Tityus, In Black Chalk on Antique Paper by Dwaine Rieves
In this drawing, the aging Michelangelo gifted the much younger artist Tommaso dei Cavalieri with a drawing prompt. The vulture pecking at the man’s liver was a lesson imparting architectural knowledge.
—Web Gallery of Art
Bed-bound and approaching eighty, my father made passes at his nurses.
The women were embarrassed to tell it, but did—reasoning as we did, reflex
only, urge unearthed, an old man reaching…for relief?
For more devouring?
For some organ within him regenerating, some gift not for his body,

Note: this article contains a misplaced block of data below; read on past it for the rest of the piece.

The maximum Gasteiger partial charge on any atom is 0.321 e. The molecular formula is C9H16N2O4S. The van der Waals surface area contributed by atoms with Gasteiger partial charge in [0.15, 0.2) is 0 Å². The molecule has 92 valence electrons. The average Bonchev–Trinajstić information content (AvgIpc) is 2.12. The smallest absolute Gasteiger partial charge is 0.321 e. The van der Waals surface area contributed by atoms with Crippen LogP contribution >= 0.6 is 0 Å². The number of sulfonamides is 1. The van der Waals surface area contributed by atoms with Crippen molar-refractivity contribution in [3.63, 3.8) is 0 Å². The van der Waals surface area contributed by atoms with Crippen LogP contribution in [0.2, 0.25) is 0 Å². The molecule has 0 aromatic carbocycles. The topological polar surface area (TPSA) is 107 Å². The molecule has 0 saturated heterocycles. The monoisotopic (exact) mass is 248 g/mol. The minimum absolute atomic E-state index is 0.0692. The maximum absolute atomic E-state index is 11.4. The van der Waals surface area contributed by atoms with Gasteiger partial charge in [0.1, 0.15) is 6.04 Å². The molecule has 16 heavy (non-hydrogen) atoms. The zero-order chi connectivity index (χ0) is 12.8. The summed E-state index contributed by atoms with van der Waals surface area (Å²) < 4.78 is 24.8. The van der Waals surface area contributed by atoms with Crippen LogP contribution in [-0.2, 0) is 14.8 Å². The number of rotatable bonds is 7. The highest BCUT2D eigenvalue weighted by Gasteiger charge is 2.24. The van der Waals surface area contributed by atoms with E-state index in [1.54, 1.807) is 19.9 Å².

but the ever-punishing beak above?
Not sin, grope not even danger.
My father would chuckle for no reason, cooperate with lifters.
Magic dilates blackness, pain like eyes turning.
The drawing is incriminating, my father taking more to be taken.
Craving beyond the master, loss beastly about the art.
Red stiff as liver, the vulturine time at the lax belly keeps pecking.
The artist himself slumped full frontal, hands arising, penis shriveled.
My father would smile, testicles round as ripe persimmons.
BIO: Dwaine Rieves is a medical imaging scientist in Washington, DC.